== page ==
Top 5 Worst Holiday Foods You Can Eat

By: Stacy Kennedy, MPH, RD, CSO, LDN; Reboot Nutritionist

The holidays are here with busy schedules, fun times with friends and family, gifts and of course plenty of food and drink to share! You are probably excited to indulge in some winter holiday classics; don’t call me scrooge but here are the 5 worst holiday foods you may want to pass on or simply indulge in small amounts this season.

1.) Fruitcake
Given that rum and butter are two key ingredients it’s no wonder this makes our top five worst holiday foods list with about 400 calories per slice.  While fruit is in the title it’s nothing like a healthy, fresh, natural fruity treat!  Now if you’re dehydrating your own fruits or finding sulfite free choices and making this traditional recipe from scratch, that can help enhance the nutritional profile, but generally, packaged fruitcake is a pass for the health conscience this holiday season.

2.) Egg Nog
It’s a holiday classic! Grocery store shelves are filled with a variety of egg nog choices… everything from traditional nog using heavy cream, bourbon and of course eggs to coconut milk or soy milk dairy-free variations.  While traditional egg nog can run up to 343 calories and 19 grams of fat in just 8 oz/250 mL/1 cup (consumed once daily for a week that’s ½ pound weight gain!), there are ways you can enjoy a creamy drink without loads of sugar and heavy cream. Try heating up our Homemade Cinnamon Hazelnut Milk or even just Homemade Almond Milk with cinnamon and spices for festive flare.

3.) Candy Canes
While candy canes are a holiday staple hanging from Christmas trees or decorating just about every office candy jar, they should be kept for festive decorations, not for eating!  They are also loaded with sugar and artificial ingredients like colors, making them a classic, “empty calorie” treat.  While minty flavors can often signify health properties as mint oil can ease some digestive issues, stay away from these canes and reach for a treat with more nutrition benefits and antioxidants. Try Dark Chocolate Peppermint Patties for a healthy spin on a classic treat with a minty flavor.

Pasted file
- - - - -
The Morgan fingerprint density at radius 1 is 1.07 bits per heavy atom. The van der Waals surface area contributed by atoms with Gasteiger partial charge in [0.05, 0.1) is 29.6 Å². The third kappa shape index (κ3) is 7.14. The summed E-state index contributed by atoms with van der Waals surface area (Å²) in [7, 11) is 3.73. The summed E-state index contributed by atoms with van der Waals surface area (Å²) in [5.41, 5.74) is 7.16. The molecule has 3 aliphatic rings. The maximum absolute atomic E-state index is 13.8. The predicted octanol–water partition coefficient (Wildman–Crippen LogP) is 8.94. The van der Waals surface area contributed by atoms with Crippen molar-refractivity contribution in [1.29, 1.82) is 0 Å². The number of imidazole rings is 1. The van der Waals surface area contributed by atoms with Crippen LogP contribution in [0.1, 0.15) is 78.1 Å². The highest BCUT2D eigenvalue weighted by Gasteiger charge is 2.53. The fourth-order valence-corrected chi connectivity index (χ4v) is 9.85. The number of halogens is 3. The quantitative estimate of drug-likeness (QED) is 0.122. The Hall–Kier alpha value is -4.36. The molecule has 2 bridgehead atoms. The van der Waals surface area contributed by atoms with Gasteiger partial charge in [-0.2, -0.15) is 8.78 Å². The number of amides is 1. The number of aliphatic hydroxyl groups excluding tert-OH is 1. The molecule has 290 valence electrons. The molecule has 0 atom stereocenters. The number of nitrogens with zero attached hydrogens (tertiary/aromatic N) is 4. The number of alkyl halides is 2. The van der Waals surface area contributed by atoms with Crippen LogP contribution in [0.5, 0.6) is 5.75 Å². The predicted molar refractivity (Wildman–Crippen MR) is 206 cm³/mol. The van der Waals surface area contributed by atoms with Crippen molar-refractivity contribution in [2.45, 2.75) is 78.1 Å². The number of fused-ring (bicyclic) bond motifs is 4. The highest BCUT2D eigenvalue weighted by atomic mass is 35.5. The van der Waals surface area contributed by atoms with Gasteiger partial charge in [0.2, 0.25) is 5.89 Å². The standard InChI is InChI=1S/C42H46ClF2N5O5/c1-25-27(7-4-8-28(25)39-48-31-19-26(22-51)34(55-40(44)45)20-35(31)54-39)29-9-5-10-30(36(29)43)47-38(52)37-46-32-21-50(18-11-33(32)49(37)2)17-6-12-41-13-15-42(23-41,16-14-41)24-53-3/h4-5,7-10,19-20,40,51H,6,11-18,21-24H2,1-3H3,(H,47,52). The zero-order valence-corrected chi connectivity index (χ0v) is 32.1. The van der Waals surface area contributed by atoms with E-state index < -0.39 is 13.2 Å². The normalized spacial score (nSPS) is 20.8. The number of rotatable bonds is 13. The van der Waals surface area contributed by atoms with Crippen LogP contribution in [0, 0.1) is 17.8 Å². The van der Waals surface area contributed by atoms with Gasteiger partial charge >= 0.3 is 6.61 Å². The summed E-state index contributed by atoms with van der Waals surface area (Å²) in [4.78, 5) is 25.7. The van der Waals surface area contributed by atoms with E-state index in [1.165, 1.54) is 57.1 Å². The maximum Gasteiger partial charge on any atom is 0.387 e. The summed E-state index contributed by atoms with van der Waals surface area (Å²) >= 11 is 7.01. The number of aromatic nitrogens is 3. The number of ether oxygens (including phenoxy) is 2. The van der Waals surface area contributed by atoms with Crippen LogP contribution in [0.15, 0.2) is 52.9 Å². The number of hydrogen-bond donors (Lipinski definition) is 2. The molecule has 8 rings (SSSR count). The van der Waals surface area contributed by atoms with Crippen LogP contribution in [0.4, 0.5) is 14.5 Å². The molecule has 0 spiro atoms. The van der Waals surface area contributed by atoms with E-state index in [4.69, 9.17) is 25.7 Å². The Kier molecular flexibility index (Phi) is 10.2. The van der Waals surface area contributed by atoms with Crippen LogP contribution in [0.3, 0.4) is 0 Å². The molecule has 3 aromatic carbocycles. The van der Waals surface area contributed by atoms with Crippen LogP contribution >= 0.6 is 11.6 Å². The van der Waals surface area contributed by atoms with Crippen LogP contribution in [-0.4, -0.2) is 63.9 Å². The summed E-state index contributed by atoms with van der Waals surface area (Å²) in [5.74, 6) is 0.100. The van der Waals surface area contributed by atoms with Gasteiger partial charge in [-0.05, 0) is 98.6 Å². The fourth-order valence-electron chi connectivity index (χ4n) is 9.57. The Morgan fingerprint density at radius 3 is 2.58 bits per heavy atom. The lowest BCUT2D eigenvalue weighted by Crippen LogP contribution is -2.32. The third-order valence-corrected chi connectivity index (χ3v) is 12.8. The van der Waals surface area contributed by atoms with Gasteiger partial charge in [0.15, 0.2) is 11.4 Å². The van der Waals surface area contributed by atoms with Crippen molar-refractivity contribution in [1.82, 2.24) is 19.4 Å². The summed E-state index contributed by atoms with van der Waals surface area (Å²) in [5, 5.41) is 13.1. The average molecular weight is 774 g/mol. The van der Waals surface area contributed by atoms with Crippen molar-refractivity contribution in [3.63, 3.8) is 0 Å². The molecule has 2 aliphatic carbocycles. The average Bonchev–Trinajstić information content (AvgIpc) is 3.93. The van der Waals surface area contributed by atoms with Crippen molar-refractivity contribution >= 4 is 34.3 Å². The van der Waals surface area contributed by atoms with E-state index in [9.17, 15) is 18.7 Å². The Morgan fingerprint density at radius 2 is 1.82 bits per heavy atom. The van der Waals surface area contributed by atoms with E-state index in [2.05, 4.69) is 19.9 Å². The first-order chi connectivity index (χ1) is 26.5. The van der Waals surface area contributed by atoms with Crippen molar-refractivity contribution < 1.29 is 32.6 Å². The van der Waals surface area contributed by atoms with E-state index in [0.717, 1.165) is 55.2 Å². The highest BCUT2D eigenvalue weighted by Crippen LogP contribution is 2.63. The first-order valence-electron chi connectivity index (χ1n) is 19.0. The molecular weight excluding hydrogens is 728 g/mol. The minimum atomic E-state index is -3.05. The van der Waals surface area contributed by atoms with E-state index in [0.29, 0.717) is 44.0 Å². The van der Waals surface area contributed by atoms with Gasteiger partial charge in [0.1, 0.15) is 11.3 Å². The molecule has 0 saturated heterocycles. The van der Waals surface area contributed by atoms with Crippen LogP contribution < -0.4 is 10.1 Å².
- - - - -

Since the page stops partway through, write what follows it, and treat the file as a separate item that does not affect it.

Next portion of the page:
4.) Pecan Pie
Growing up in the South, my mom has always loved to make chocolate chip pecan pie; a childhood classic that’s simply delicious but definitely not healthy.  Pecans themselves are a healthy, plant based food boasting iron, magnesium and calcium, but pecan pie is a whole ‘nother story, thanks to the sugar syrups and pie crust.  One slice can be over 400 calories and provide over a third of your percent daily values for fat and 12% for cholesterol.

5.  Candied Yams
Take a healthy food and turn it into a sugary, energy zapping holiday side dish and you have yourself some candied yams.  Typically, these recipes include about 38 grams of sugar per serving; recommendations are to keep added sugars to less than 25 grams per day for women, according to the American Heart Association.  All that sugar adds up to over 400 calories per serving, likely going straight to your waistline! Try some fun variations of healthy dishes like baked sweet potato “fries”, baked yam fries, or Fall Back to Summer Juice.  For more on spuds you can serve at your next holiday dinner, check out this comparison of white vs. sweet potatoes.

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Stacy Kennedy, MPH, RD, CSO, LDN; Reboot Nutritionist

Stacy is a Board Certified Specialist in Oncology Nutrition and an Integrative Nutritionist. She consults for various companies, focusing on health, wellness and innovative strategies to help increase individual’s fruit and vegetable intake. Stacy is an American College of Sports Medicine Certified Health Fitness Specialist; she holds a BS degree in Dietetics from Indiana University, completed her dietetic internship at Massachusetts General Hospital, and earned a Masters in Public Health from the University of North Carolina at Chapel Hill. She is a Senior Clinical Nutritionist at the Dana Farber Cancer Institute/Brigham & Women’s Hospital, Harvard Medical School teaching affiliates, in Boston, MA, with more than 20 years of experience. Stacy created and now serves as project manager and lead writer for nutrition services content on the Dana Farber website and the affiliated, nationally recognized nutrition app. Stacy is regularly featured on TV, radio, print and social media on behalf of Dana Farber and other organizations. Together with her husband, Dr. Russell Kennedy PsyD, they have a private practice, Wellness Guides, LLC. Stacy is an adjunct professor in Wellness and Health Coaching at William James College, currently teaching a graduate course in Health Coaching. Stacy is featured in the award winning documentary films, “Fat, Sick & Nearly Dead” and “Fat, Sick & Nearly Dead 2,” and serves on the Reboot with Joe Medical Advisory Board. Stacy lives in Wellesley with her husband, two sons and three dogs. She enjoys cooking, yoga, hiking and spending time with friends and family. Stacy is also one of the nutritionists who runs our Guided Reboot programs.

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